Uptick in Egypt’s economy tempered by caution

Egypt appears on track to break with past practice and let its currency float in line with IMF-backed reforms, but structural changes that could pull the country out of a cycle of bailouts look less likely.

After two years of chronic foreign currency shortages, Egypt has secured a windfall of funding since late February including US$24 billion in new funds for a UAE project to develop a city on the Mediterranean coast and more than US$15 billion from the International Monetary Fund, European Union, and World Bank.

As part of a deal with the IMF in March, the central bank allowed the pound to depreciate sharply, a step it took repeatedly in previous years only to revert to tight control of the exchange rate when the pound came under pressure.

This time could be different: while some restrictions remain in place, the currency is mostly trading freely, bankers and analysts said.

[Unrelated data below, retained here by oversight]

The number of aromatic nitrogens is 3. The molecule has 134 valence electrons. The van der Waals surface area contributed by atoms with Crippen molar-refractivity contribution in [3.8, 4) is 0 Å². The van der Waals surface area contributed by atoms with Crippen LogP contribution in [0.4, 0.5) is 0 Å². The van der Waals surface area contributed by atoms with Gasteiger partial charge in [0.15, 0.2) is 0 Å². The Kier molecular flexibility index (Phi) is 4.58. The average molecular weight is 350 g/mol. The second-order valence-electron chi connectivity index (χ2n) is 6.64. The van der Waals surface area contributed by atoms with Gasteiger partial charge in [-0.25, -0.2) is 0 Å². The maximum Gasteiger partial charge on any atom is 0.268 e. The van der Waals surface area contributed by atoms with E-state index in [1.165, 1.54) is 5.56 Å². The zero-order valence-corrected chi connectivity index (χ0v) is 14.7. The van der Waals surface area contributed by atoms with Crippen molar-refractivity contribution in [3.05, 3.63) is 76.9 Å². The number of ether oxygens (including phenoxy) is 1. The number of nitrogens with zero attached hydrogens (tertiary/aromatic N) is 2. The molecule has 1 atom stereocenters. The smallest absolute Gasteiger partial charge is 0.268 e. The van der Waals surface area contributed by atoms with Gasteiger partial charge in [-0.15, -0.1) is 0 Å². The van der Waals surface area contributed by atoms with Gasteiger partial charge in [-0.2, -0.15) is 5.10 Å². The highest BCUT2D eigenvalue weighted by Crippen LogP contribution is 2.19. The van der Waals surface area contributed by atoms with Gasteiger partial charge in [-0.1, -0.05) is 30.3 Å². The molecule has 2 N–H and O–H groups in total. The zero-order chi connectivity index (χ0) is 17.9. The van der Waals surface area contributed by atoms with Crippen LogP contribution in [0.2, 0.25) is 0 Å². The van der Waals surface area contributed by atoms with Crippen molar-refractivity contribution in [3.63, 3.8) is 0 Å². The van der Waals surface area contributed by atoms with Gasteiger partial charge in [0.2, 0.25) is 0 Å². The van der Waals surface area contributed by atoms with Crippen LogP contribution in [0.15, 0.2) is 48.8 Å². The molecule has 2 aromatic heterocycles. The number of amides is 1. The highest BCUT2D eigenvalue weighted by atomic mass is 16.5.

After the float, foreign investors twice tested the central bank’s commitment to a flexible exchange rate, on March 25 and April 15, by selling hundreds of millions of dollars worth of Egyptian pound treasury bills and repatriating the profits, three senior commercial bankers and one investment banker told Reuters.

The central bank did not intervene either time, but rather let the pound weaken against the dollar, leading investors to believe the currency really was floating, the bankers said.

Observers see other signs of change. The government has been slowing spending on large infrastructure projects that have caused Egypt’s foreign debt to surge, two bankers and several businessmen said. 

A Western diplomat said he believed the government would stick to payment plans on arrears accumulated with foreign companies. – Reuters

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